Award season is here and along with the celebrations come the mutterings and complaints. This book or that book was overlooked; it was the right author, but the wrong book; this author or that author didn’t deserve their prize. According to a November 12 New York Times article, the National Book Foundation is reviewing changes to its procedures in order to “create more splash” and in particular to address criticisms that “in recent years judges had preferred little-known authors, which diminished the award’s stature.”

This familiar complaint is always something of a surprise. For the link between literary merit and sales has always been tenuous at the best of times. And don’t we already have the bestseller lists and Nielsen BookScan for sales and rankings? Surely we want our literary prizes to reflect the independent judgments of an informed team who have read the nominated books closely and considered each book on its own merits, irrespective of sales history?

All year long, the media are full of reviews, profiles, and advertisements promoting books and authors, and “big publishers” with “big books” by “big-name authors” get the lion’s share of attention. The annual national awards provide an opportunity to audit the year’s books and to come up with lists that either echo the year’s noise and/or illuminate books that for whatever reason have remained under the mainstream radar. The element of surprise and discovery, we would argue, is absolutely part of the value of these awards.

At Coffee House Press and Graywolf Press, we have been very fortunate to have had four books (two fiction, one poetry, and one nonfiction) between us named as finalists for the National Book Award in the past five years. Other smaller publishers, such as Bellevue, Copper Canyon, and McPherson & Co., have also had books selected. We think this is in part because many authors and agents who used to find homes at larger houses are now knocking on our doors. Literary fiction and poetry, as everyone knows, are among the hardest books to sell, so in many cases, a smaller house is the only outlet. They are also, in some cases, the best books published in a given year.

Awarding prizes based on sales is necessarily backward looking. However, we would hope that the NBA and other prizes would continue to have the confidence to be forward looking. Take the example of Salvatore Scibona. His novel, The End, was named a finalist in 2008 and at the time had only sold a few thousand copies, and review coverage had been thin. But the NBA judges recognized the novel’s richness, and since that nomination Scibona went on to win the New York Public Library Young Lions Award, a Whiting Award, and a Guggenheim Award, and he was selected as one of the New Yorker’s “20 under 40.” What may have looked like an idiosyncratic choice at the time subsequently came to seem prescient. We wonder how well first books by Emily Dickinson, Herman Melville, and James Joyce would be selling in today’s (and even in yesterday’s) marketplace, and would like to imagine the possibility that the National Book Award, the Pulitzer Prize, and the National Book Critics Circle Award committees could pick out today’s equivalents if they were on a small-press list or were underperforming on a larger publisher’s list.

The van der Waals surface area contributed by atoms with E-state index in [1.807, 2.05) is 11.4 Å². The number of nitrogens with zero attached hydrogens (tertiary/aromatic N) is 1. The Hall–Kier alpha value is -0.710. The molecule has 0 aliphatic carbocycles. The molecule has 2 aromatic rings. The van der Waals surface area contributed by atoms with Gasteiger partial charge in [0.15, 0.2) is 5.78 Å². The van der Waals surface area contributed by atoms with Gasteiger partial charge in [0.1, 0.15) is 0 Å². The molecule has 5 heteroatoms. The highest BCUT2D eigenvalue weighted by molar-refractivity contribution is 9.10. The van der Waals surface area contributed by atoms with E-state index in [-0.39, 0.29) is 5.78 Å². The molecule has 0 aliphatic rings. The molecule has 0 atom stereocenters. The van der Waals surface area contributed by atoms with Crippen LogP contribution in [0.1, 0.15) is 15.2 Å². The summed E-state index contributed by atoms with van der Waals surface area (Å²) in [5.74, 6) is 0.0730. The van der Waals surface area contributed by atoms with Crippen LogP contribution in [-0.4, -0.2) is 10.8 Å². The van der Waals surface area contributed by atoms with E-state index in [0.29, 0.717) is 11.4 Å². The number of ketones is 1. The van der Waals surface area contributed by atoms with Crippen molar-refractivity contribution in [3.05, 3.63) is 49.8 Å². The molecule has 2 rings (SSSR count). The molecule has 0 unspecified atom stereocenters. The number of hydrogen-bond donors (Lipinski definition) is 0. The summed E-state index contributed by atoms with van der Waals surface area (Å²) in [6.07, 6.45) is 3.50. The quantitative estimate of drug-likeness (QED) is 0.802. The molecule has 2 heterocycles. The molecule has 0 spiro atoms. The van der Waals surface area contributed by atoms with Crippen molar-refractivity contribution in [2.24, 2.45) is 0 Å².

The New York Times article went on to report that the NBA wants to model itself on the Man Booker Prize. But of course, that prize is not immune from causing disappointment either. Remember the ruckus when Howard Jacobsen won? The Booker Prize does not always pick the big book of the year. It identified Life of Pi by Yann Martel from independent publisher Canongate at a time when neither had the reputation they have now. This year, Zadie Smith’s new novel was overlooked.

The fact is, it is impossible to come up with objective criteria for picking the winners. There are always going to be surprises and omissions. We have to celebrate if we are selected and not criticize the prize if we’re overlooked. At Coffee House and Graywolf, we set great store by these annual awards. Being present with our authors for an NBA dinner is a highlight of any publishing year. We wait anxiously in October to hear if one of our authors will be a finalist. We are sometimes not on the lists. This doesn’t change our belief in these books or our commitment to these authors. For whatever reason, the judges this year weren’t a good match. Maybe next year.

Sure, overhaul the process a bit, introduce long lists, increase the glam and the glitz—we want these books, authors, editors, agents, and publishers to be royally celebrated—but keep the playing field level. The wins taste sweeter for it.

Chris Fischbach is publisher of Coffee House Press and Fiona McCrae is publisher of Graywolf Press.